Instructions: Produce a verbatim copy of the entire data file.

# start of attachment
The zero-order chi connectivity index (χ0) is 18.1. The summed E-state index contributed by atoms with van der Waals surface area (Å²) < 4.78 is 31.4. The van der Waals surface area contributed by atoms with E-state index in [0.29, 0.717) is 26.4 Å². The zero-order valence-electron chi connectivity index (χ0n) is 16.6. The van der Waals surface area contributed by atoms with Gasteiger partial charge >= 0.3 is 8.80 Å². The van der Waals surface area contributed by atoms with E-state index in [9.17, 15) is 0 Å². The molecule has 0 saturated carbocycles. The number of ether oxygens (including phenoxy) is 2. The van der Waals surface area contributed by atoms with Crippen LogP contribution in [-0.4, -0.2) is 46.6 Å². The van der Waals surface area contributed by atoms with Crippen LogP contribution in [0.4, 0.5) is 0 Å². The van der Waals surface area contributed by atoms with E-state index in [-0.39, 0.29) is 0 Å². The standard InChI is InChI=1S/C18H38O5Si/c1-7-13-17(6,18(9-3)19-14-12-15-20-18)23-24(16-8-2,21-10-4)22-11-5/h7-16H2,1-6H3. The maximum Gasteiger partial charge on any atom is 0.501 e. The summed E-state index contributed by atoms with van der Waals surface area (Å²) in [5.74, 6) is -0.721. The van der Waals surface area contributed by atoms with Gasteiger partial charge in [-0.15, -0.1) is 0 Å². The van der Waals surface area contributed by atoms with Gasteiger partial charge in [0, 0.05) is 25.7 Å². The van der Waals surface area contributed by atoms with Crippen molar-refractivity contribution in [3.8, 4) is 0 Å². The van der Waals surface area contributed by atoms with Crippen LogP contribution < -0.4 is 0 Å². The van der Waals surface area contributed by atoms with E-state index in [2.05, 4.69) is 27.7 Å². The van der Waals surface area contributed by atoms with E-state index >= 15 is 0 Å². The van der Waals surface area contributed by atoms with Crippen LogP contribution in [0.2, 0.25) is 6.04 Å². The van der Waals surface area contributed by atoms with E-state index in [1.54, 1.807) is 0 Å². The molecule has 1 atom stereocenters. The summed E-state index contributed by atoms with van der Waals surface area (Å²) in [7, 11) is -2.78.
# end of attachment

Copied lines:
The zero-order chi connectivity index (χ0) is 18.1. The summed E-state index contributed by atoms with van der Waals surface area (Å²) < 4.78 is 31.4. The van der Waals surface area contributed by atoms with E-state index in [0.29, 0.717) is 26.4 Å². The zero-order valence-electron chi connectivity index (χ0n) is 16.6. The van der Waals surface area contributed by atoms with Gasteiger partial charge >= 0.3 is 8.80 Å². The van der Waals surface area contributed by atoms with E-state index in [9.17, 15) is 0 Å². The molecule has 0 saturated carbocycles. The number of ether oxygens (including phenoxy) is 2. The van der Waals surface area contributed by atoms with Crippen LogP contribution in [-0.4, -0.2) is 46.6 Å². The van der Waals surface area contributed by atoms with Crippen LogP contribution in [0.4, 0.5) is 0 Å². The van der Waals surface area contributed by atoms with E-state index in [-0.39, 0.29) is 0 Å². The standard InChI is InChI=1S/C18H38O5Si/c1-7-13-17(6,18(9-3)19-14-12-15-20-18)23-24(16-8-2,21-10-4)22-11-5/h7-16H2,1-6H3. The maximum Gasteiger partial charge on any atom is 0.501 e. The summed E-state index contributed by atoms with van der Waals surface area (Å²) in [5.74, 6) is -0.721. The van der Waals surface area contributed by atoms with Gasteiger partial charge in [-0.15, -0.1) is 0 Å². The van der Waals surface area contributed by atoms with Gasteiger partial charge in [0, 0.05) is 25.7 Å². The van der Waals surface area contributed by atoms with Crippen molar-refractivity contribution in [3.8, 4) is 0 Å². The van der Waals surface area contributed by atoms with Crippen LogP contribution < -0.4 is 0 Å². The van der Waals surface area contributed by atoms with E-state index in [2.05, 4.69) is 27.7 Å². The van der Waals surface area contributed by atoms with E-state index >= 15 is 0 Å². The van der Waals surface area contributed by atoms with Crippen LogP contribution in [0.2, 0.25) is 6.04 Å². The van der Waals surface area contributed by atoms with E-state index in [1.54, 1.807) is 0 Å². The molecule has 1 atom stereocenters. The summed E-state index contributed by atoms with van der Waals surface area (Å²) in [7, 11) is -2.78.